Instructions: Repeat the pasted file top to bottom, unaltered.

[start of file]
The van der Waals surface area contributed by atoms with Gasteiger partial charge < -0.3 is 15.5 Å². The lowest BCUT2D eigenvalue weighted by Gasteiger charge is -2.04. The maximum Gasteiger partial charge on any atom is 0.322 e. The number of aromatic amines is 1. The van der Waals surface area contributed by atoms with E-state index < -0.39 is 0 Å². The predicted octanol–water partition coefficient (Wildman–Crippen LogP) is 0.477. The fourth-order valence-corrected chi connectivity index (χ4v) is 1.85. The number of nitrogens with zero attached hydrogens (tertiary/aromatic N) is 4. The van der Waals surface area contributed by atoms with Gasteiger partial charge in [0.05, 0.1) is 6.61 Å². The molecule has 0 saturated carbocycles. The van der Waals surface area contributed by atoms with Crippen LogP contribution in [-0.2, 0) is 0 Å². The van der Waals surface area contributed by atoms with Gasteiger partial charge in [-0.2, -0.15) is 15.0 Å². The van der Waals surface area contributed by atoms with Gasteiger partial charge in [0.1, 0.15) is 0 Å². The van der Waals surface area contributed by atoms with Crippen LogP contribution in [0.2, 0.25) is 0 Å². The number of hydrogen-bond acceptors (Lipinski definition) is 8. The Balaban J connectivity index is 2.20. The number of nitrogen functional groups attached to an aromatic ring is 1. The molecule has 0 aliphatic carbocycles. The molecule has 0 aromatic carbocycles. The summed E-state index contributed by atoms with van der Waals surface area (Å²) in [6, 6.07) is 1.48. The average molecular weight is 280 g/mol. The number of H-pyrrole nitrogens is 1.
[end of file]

The van der Waals surface area contributed by atoms with Gasteiger partial charge < -0.3 is 15.5 Å². The lowest BCUT2D eigenvalue weighted by Gasteiger charge is -2.04. The maximum Gasteiger partial charge on any atom is 0.322 e. The number of aromatic amines is 1. The van der Waals surface area contributed by atoms with E-state index < -0.39 is 0 Å². The predicted octanol–water partition coefficient (Wildman–Crippen LogP) is 0.477. The fourth-order valence-corrected chi connectivity index (χ4v) is 1.85. The number of nitrogens with zero attached hydrogens (tertiary/aromatic N) is 4. The van der Waals surface area contributed by atoms with Gasteiger partial charge in [0.05, 0.1) is 6.61 Å². The molecule has 0 saturated carbocycles. The van der Waals surface area contributed by atoms with Crippen LogP contribution in [-0.2, 0) is 0 Å². The van der Waals surface area contributed by atoms with Gasteiger partial charge in [-0.2, -0.15) is 15.0 Å². The van der Waals surface area contributed by atoms with Gasteiger partial charge in [0.1, 0.15) is 0 Å². The van der Waals surface area contributed by atoms with Crippen LogP contribution in [0.2, 0.25) is 0 Å². The number of hydrogen-bond acceptors (Lipinski definition) is 8. The Balaban J connectivity index is 2.20. The number of nitrogen functional groups attached to an aromatic ring is 1. The molecule has 0 aliphatic carbocycles. The molecule has 0 aromatic carbocycles. The summed E-state index contributed by atoms with van der Waals surface area (Å²) in [6, 6.07) is 1.48. The average molecular weight is 280 g/mol. The number of H-pyrrole nitrogens is 1.